Monday, January 3, 2011

Here Be Dogs

by Drew Martin

When I arrived in Prague in the winter of 1992, it became immediately obvious that Czechs love music: they bathed in it. On my first night in Prague, a friend took me around to a handful of clubs, all blaring rock music, which included a lot of American grunge. What surprised me the most was that when some of the partying Czechs got tired, they just fell asleep right there in the club, on the floor, behind the stage speakers or at a pub table. I was impressed.

One reason for this was that they were simply resting until the normal public transportation kicked in at 5 a.m. when the metro and day-schedule trams came alive. But I also witnessed this at a big music festival in Moravia. I went to the main square early one morning, where the bands had played the night before, and found about a hundred Czechs and Slovaks sleeping on the pavement without any kind of bedding, using the curbs as headrests. It looked as if a bomb had gone off leaving these youthful casualties littered about. It was a carefree, fantastic summer and the fans did not want to miss a minute of it.

At this time there was a healthy domestic music scene as well as a great interest in foreign bands. The smaller groups from the UK and other parts of Europe were enthusiastic about touring Czechoslovakia and playing for an audience that seemed insatiable. I did not follow the music scene too closely but on subsequent visits (after I returned to the States in 1997) I sensed that the local bands were fading out as the world opened up and more and more to the Bohemians. Instead of meeting up with friends to see the Czechs perform, I was being invited to amateur reggae and Latin music shows. Not that I would dismiss these kinds of music but I just don't want to see second-rate versions of them farther from their source.

So when I was asked at the end of this past summer to help out with a music book project, covering Czech bands and the image each embodies (including the presentation of their performances, merchandizing, packaging, marketing, fashion and the reflection of all this by the fans themselves), I was pleased to find that the Czech scene is alive and well, anchored with a few old timers, such at The Plastic People of the Universe, and refreshed with many newer bands, such as Kill the Dandies!.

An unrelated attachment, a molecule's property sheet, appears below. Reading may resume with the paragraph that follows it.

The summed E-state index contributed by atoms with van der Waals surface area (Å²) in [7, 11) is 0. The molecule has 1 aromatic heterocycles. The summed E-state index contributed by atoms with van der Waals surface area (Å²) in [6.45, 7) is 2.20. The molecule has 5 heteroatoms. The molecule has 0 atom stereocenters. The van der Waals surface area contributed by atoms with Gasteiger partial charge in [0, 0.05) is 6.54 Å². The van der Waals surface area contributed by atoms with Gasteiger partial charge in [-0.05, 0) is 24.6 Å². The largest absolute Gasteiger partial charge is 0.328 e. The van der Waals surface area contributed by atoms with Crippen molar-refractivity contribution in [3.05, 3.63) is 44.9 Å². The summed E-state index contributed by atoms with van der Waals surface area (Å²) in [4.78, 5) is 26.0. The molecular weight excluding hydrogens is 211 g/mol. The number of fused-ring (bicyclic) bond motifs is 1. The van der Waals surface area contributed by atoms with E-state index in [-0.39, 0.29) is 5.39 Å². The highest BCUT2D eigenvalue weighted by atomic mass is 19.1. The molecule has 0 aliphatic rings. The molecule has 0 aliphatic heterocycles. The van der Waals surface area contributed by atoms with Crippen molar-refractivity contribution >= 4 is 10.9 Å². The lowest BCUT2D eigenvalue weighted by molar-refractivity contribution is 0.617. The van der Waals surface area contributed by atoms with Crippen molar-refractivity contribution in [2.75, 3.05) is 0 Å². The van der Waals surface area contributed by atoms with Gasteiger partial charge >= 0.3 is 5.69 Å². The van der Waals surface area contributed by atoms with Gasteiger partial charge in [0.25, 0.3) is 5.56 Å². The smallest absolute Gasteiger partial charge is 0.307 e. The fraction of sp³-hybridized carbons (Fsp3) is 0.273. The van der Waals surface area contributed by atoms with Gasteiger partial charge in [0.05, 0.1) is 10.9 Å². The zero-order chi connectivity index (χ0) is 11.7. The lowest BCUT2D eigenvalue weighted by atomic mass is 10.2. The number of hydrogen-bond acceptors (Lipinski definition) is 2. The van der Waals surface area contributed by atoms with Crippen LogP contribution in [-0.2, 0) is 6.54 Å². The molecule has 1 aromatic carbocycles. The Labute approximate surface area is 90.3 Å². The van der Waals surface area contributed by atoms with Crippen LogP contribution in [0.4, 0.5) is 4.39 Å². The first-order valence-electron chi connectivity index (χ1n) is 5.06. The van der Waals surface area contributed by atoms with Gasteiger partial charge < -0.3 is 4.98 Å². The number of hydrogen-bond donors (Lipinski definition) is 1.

The fashion interest of the project was no surprise to me because every time I visited Czech it became harder and harder to tell the Czechs apart from the expats and tourists. In the early 1990s, tight black jeans, a keffiyeh around the neck and a pair of ankle-high suede shoes with gummy soles would comprise a cool Czech look. Many of the young men grew their hair long and the young female club-kids wore thigh-high black stockings with mini skirts. In the summer, both the men and women wore short-shorts and thin leather sandals or simple, old-school sneakers. Another staple accessory for the men, was a black or dark-brown leather pouch worn on the hip, which contained their wallets and identification.

Now, the young Czechs would fit in with any international hipster crowd. Each time I go to Prague, I swear its my last time, but something always pulls me back. I think it is really exciting to see how Czechs changed in two decades. Hardly anyone spoke English when I first arrived and now everyone speaks well. The younger artists and musicians are more worldly, less cynical and fun to be around.

The book I have mentioned, which captures the current Czech music scene with all of its visual aspects, is Zde Jsou Psi (translated to the slangy, Here Be Dogs). Its format is over 9x12 inches (23 x 31 x 3 cm). With 262 thick pages, it is loaded with photos, drawings, graphics and articles about 32 Czech bands.

Zde Jsou Psi is the result of dozens of contributors, from writers to photographers. Michal Nanoru edited the project from New York, where he is currently living, while Martina Overstreet produced it in Prague. The bands were selected by Nanoru, Overstreet and Marie Hladíková. I am credited as one of three anglické korektury ("English correctors" a.k.a English proof readers). I merely cleaned up several of the articles, which required some re-translating and invention. I have not actually looked at my efforts in the book for fear of seeing a mistake but while thumbing through it again I saw an opening quote for the band 1a2v1 that made me laugh because of the back-and-forth I had with Nanoru and the English translator, Irena Tománková:

"Do you wear long-hair plush? Better drink some Slurpee slush!"

I am not even going to attempt to explain this here; you'll have to get the book >>>

The bands covered include:
Marius konvoj, Like She, Schwarzprior, 1a2v1, Midi Lidi, Kazety, Mateřídouška, Čokovoko, The Models, Poxxoxo, Indie Twins, Tvyks, Table, Eost, Prince of Tennis, Sporto, Magnetik, Dné, Fiordmoss, Dva, Please the Trees, Kill the Dandies!, Priessnitz, Scissorhands, Sunshine, Night, Root, Master’s Hammer, 518, Smack, WWW, Plastic People of the Universe.

Shown here, respectively, are photos of Eost, Fiordmoss and Mateřídouška, from top to bottom (all shot by Adam Holý).